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Monday, December 13, 2010

The role of judges in the enforcement of judicial decisions

The role of judges in the enforcement of judicial decisions

Press release - 953(2010)

Strasbourg, 09.12.2010 – The Consultative Council of European Judges (CCJE) of the Council of Europe has adopted Opinion No. 13 on the role of judges in the enforcement of judicial decisions which is an essential element of the functioning of a State, based on the rule of law.

The CCJE drafted the Opinion on the basis of replies received from 32 member States to a questionnaire. The replies from most of the member States show numerous obstacles to an efficient and appropriate enforcement of judicial decisions. These obstacles concern civil, administrative and criminal matters.

The Opinion proposes concrete criteria in order to increase the role of the judge concerning the enforcement of judicial decisions. This is essential for citizen's trust in justice and plays also an important role in the right to a fair trial guaranteed by the European Convention of Human Rights (Article 6 of the ECHR).

The role of the judge has been examined concerning the enforcement of civil, administrative and criminal court decisions, as well as in the international field referring, in particular, to execution of ECHR judgements.

Opinion No. 13 on the role of judges in the enforcement of judicial decisions

Comment: This follows on from the Interlaken Conference on the Future of the European Court of Human Rights on 18/19 February 2010. Basically, the Court felt that it's authority was threatened by the backlog of more than 120,000 cases, many repetitive cases from Member States failing to comply with the Court's judgments. A knock on effect would be the collapse of the Council of Europe. Therefore, the 47 Member States agreed to give the Court and Committee of Ministers and Council of Europe more powers to remedy the situation and impose sanctions upon rogue or pariah states.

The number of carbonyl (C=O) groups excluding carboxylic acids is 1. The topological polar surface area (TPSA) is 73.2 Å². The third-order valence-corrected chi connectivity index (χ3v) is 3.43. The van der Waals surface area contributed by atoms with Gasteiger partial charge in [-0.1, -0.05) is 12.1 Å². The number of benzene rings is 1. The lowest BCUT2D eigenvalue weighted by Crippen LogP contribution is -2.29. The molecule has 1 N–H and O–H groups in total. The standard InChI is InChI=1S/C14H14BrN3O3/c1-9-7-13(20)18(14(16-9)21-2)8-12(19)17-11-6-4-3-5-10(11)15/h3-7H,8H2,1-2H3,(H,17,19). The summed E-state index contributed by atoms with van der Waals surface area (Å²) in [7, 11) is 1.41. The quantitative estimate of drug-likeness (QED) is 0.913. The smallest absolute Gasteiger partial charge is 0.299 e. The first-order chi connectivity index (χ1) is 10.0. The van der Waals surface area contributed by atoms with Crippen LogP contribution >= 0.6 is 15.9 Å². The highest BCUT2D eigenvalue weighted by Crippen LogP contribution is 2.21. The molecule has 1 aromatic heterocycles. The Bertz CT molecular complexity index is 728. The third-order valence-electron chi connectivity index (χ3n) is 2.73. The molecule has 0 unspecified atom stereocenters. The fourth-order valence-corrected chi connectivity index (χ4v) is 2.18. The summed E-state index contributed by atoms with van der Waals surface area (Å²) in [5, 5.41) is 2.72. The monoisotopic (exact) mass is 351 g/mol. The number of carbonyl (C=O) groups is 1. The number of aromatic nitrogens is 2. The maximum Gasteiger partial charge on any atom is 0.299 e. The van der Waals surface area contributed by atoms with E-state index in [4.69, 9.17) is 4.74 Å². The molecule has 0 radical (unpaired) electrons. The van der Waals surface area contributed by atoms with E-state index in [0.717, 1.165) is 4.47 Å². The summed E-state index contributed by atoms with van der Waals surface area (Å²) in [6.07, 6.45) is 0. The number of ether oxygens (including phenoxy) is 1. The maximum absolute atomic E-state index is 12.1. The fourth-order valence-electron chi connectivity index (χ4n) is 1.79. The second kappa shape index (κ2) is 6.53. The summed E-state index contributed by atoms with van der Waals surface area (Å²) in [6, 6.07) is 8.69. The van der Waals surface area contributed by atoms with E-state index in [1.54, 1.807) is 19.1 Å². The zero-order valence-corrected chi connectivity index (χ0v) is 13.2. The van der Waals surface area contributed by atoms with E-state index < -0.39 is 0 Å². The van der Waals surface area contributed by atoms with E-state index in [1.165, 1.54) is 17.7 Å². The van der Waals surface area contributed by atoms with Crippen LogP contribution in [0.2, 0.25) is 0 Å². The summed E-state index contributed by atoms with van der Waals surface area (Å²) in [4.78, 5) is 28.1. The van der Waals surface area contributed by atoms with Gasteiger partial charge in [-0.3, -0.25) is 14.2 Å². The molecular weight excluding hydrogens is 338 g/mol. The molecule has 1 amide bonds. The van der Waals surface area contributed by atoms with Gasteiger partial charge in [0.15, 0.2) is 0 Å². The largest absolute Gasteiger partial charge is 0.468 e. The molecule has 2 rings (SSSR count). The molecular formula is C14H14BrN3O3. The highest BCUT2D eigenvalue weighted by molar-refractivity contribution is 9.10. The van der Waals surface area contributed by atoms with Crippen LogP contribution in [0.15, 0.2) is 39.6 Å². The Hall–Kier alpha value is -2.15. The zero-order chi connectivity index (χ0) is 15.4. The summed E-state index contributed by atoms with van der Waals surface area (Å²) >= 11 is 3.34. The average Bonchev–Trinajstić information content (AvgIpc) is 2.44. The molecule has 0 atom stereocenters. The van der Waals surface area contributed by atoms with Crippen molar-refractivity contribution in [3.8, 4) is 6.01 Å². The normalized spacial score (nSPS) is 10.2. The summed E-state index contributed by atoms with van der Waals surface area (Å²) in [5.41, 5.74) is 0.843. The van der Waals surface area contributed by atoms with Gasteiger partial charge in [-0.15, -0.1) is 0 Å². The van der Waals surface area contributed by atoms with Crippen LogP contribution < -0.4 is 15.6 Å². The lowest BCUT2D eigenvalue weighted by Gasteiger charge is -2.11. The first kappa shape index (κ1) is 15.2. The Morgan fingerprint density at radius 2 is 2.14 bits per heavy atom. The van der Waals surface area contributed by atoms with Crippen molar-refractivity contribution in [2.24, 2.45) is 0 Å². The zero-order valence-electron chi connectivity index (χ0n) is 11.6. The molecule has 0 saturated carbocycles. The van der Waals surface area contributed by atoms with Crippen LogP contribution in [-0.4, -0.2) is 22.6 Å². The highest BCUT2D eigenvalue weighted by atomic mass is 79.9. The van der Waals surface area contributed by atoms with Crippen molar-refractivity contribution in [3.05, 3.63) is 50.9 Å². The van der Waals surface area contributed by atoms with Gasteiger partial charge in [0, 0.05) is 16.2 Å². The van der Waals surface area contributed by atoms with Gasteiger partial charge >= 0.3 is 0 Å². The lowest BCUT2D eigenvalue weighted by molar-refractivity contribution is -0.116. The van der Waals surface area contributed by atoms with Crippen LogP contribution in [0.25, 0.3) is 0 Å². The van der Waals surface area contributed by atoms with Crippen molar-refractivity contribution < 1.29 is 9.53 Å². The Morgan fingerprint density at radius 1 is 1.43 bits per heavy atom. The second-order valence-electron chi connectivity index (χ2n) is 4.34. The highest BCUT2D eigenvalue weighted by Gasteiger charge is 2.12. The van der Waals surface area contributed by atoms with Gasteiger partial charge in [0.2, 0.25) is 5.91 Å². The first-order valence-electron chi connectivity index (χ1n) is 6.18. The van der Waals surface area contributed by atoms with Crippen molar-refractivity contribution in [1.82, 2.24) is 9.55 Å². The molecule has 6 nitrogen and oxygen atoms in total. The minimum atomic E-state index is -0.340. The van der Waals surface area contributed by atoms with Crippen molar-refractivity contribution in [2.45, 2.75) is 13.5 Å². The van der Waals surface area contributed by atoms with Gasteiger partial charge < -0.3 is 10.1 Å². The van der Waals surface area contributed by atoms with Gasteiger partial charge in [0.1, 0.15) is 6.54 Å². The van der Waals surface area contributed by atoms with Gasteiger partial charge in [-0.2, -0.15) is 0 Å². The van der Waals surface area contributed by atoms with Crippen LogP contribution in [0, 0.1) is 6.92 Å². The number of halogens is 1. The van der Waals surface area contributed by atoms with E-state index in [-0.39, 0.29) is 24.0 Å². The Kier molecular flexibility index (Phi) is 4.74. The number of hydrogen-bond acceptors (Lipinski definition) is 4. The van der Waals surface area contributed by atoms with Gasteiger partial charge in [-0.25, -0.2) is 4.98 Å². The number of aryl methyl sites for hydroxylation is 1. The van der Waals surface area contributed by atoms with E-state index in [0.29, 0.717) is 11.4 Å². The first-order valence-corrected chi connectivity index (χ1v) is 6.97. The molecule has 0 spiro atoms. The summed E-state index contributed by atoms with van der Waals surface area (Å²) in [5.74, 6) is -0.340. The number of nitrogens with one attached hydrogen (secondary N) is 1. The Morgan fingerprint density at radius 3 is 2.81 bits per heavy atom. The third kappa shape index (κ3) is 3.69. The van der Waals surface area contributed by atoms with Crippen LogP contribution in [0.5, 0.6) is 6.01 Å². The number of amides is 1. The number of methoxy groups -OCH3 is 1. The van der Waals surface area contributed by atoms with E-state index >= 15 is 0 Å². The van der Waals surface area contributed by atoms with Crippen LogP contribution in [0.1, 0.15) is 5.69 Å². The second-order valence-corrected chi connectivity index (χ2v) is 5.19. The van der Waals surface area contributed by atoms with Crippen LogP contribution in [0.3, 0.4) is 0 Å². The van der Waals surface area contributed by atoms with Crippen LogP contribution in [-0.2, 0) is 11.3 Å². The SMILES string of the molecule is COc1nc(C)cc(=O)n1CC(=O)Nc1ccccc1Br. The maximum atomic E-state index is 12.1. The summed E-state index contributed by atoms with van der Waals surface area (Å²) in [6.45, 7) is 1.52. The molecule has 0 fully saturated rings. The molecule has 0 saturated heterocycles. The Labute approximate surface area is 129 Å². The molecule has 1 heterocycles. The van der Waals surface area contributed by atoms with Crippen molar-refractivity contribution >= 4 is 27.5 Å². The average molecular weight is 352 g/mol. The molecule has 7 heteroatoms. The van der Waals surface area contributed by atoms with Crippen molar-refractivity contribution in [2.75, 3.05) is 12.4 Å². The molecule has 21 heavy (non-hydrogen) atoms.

Alarm bells should be ringing out in the UK when it is pointed out that our Human Rights, Democracy and Rule of Law in this country are in danger. And yet, there is a deafening silence in the MainStreamMedia.

However, we do hear noises about scrapping the Human Rights Act 1998, and pulling out of the European Union and/or Council of Europe, and let's not give convicted prisoners the vote.

And today, our so-called free press, which neither has a vote nor has been elected, attempts to get David Cameron to remove Kenneth Clarke from office and replace him with someone who is prepared to dance to the extreme right wing media tune of 'hang 'em and flog 'em and throw away the key'.



Monday December 13,2010
By Daily Express reporter

THERE were always doubts about David Cameron’s commitment to getting to grips with Britain’s problems of crime and law and order. He spoke too softly-softly.

But by making Kenneth Clarke head of the Ministry of Justice he has exceeded our worst fears, his party’s and his own. It now seems Clarke will soon be removed to a lesser post where his ability to do damage will be neutralised.